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Solvang’s Wildling Museum celebrates its 20th anniversary by going solar

This article was published in the Santa Maria Sun on May 6, 2020.

The staff of the Wildling Museum of Art and Nature can’t let visitors back inside the museum quite yet, but that’s not stopping them from letting the sunshine in—so to speak.

Thanks to support from Solarize Nonprofit, a pilot project headed by the Community Environmental Council (CEC) of Santa Barbara, the Solvang museum was able to install rows of solar panels onto its roof earlier this year. The project is dedicated to helping regional nonprofits (based in Santa Barbara and surrounding areas) use renewable energy.

“The panels were lifted onto our roof in February, before stay-at-home orders were issued,” Stacey Otte-Demangate, executive director of the museum, told the Sun. “We passed inspection just last week and are just waiting for PG&E to tell us when we can officially let the solar power flow.”

In an alternate universe, the same week would have included the Wildling Museum’s Spring Barbecue, an annual dinner to raise much needed proceeds for the nonprofit. But this year’s fundraiser was to be particularly special, as 2020 marks the museum’s 20th anniversary. The celebratory event was originally scheduled for April 26 but has been tentatively postponed to sometime in October due to COVID-19 concerns, although no official date has been confirmed.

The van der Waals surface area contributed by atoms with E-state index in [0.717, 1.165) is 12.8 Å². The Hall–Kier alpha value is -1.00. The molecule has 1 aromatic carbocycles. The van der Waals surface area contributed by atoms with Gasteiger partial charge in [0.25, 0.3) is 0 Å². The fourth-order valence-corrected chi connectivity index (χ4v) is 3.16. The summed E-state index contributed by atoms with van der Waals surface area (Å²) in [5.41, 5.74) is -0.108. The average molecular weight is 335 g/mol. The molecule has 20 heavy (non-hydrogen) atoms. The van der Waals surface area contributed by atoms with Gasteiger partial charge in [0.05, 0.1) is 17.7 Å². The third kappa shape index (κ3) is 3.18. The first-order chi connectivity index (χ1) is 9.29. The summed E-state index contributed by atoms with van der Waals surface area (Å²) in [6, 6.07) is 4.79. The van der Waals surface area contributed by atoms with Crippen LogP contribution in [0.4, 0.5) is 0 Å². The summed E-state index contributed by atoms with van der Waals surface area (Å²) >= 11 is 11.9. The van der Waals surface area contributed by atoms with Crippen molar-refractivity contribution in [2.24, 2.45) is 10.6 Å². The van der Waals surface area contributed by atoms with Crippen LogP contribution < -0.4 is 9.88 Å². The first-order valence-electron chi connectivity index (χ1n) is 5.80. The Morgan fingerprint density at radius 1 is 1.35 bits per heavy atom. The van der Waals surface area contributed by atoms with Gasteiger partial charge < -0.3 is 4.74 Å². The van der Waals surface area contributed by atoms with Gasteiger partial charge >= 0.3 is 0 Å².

“We are very grateful to the sponsors of our 2020 event that chose to turn their sponsorship into a donation, rather than ask for a refund,” Otte-Demangate said, “despite our uncertainty about a fall event.”

While the museum has lost thousands of dollars in income from lack of admissions and store sales during its closure, the benefit of going solar was the lack of upfront costs, Otte-Demangate explained.

“We had no upfront costs, which was critical to our ability to move forward with this, other than minor permitting fees to the city and county,” the director said. “We will own the panels free and clear in year seven, after paying a little over $25,000 in energy costs to the developer. So, in the end, we won’t be paying monthly much more than we already are paying for our electricity.”

Over the next 25 years, the CEC estimates the Wildling Museum will save at least $150,000, Otte-Demangate added. Under the CEC’s recommendation, California Solar Electric, a solar installer that operates in Santa Barbara and Ventura counties, supervised the installation.

“The installation process was relatively easy, as the panels are weighted down with ballast—so there was no need to secure them to our roof otherwise. Our only maintenance concerns are an annual cleaning of the panels—just a simple washing,” Otte-Demangate said. “And thanks to the design of our roof, no one has any idea we have solar panels, so there’s no visual disruption to the city’s Danish aesthetic.”

The Wildling Museum was already a Certified Green Business, fulfilling requirements of the statewide California Green Business Program, before going solar, but Otte-Demangate and her colleagues pushed to go the extra mile anyway.

“I thought it might be a way for us to double down on our pledge to operate as environmentally sustainably as we can afford,” she said. “I feel strongly that we need to ‘walk-the-talk’ about living lightly on our planet and be an example to our community whenever possible.”

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